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Treasurer takes time to find fire in his belly

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Nick O'Malley

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NSW Budget not so shocking

State Political Editor Sean Nicholls says the NSW budget will not overly shock the electorate, with 5000 jobs to be axed, and mining royalties raised in a political move to offset the federal government's carbon tax.

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There was a moment in Parliament yesterday when even Mike Baird, the rookie treasurer who had just delivered the Coalition's first state budget in 16 years, looked bored.

The Health Minister, Jillian Skinner, had been granted an extra two minutes to answer a Dorothy Dixer on the benefits to the health system of the budget, and Skinner was moving through her very comprehensive answer with the pace and flamboyance of one of those coal trains that cross the Hunter Valley.

It was that sort of day. Baird's budget was what we have come to expect of Barry's government - a triumph of adequacy.

Steady ... Mike Baird.

Steady ... Mike Baird. Photo: Peter Rae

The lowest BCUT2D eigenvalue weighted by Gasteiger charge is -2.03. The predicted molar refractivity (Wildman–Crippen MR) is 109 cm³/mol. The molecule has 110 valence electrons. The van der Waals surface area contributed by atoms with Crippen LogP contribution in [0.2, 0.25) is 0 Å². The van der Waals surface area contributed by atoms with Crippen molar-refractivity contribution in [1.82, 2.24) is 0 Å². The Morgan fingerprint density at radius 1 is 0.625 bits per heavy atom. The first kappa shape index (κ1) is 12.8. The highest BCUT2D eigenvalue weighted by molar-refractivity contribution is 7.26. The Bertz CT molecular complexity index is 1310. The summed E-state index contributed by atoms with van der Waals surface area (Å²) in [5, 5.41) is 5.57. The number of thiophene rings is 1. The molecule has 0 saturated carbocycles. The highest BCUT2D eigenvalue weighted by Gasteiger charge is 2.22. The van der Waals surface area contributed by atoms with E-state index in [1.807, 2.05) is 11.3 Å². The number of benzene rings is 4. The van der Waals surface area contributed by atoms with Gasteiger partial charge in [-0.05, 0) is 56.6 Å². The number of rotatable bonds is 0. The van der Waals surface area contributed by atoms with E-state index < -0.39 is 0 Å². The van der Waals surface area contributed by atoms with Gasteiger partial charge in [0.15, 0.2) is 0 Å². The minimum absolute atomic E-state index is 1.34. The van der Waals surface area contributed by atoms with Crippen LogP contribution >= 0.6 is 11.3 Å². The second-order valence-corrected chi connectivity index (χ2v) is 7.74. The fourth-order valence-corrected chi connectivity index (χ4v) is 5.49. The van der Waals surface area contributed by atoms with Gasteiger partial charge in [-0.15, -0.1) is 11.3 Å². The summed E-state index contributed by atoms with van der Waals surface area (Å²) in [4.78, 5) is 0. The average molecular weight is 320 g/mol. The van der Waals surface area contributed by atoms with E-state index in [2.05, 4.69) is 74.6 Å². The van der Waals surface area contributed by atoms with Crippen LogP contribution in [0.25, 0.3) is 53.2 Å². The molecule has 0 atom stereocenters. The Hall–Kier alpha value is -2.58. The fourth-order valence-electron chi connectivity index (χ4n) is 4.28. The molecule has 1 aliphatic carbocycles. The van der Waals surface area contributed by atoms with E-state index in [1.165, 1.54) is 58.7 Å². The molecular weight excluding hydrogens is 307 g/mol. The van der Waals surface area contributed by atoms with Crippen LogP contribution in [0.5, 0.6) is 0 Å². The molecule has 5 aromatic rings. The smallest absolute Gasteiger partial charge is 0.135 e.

The Treasurer began his big day tired. He is battling a flu and is into his third course of antibiotics. He had worked through Friday and Saturday night and had not taken a day off in a month. He seemed nervous addressing the media locked up on the 41st floor of Governor Macquarie Tower at about 9am, even before he was interrupted by a slow and loud test of the building's emergency alarms.

At midday he took to the floor of parliament, watched by his father, the former state and federal minister Bruce Baird.

Baird spoke solidly in long fact-filled sentences. There was criticism of the former government, but no personal abuse. Opposition members listened closely and took notes, barely even bothering to heckle. It was how a child might imagine parliamentary democracy in NSW normally functions.

Even Baird's press conference was a little flat. Occasionally, when castigating the federal government or outlining the ''tough choices'' he had been forced to make, Baird's faint Leave it to Beaver air seemed to fade. In question time the opposition's attack was listless and ill-defined, and the government easily swatted away questions about the impact of public sector jobs cuts.

Finally, 21 minutes into the session Baird fired up. His voice climbed in volume, pace and pitch until he sounded like a livestock auctioneer as he launched an off-the-cuff attack.

''What are you going to do for goodness sake?'' he yelled at the opposition's withered ranks.

''They are going around circles and you can tell by their question time strategy. They don't know what they are doing . . . We've lost 80,000 jobs one minute, 25,000 jobs the next, we've got economic growth, not enough, too much. What is it? What is it? I want to know.''

It was not quite Winston Churchill. It was not even Bob Carr. But it was all there was, and enough to get the troops stomping and cheering.

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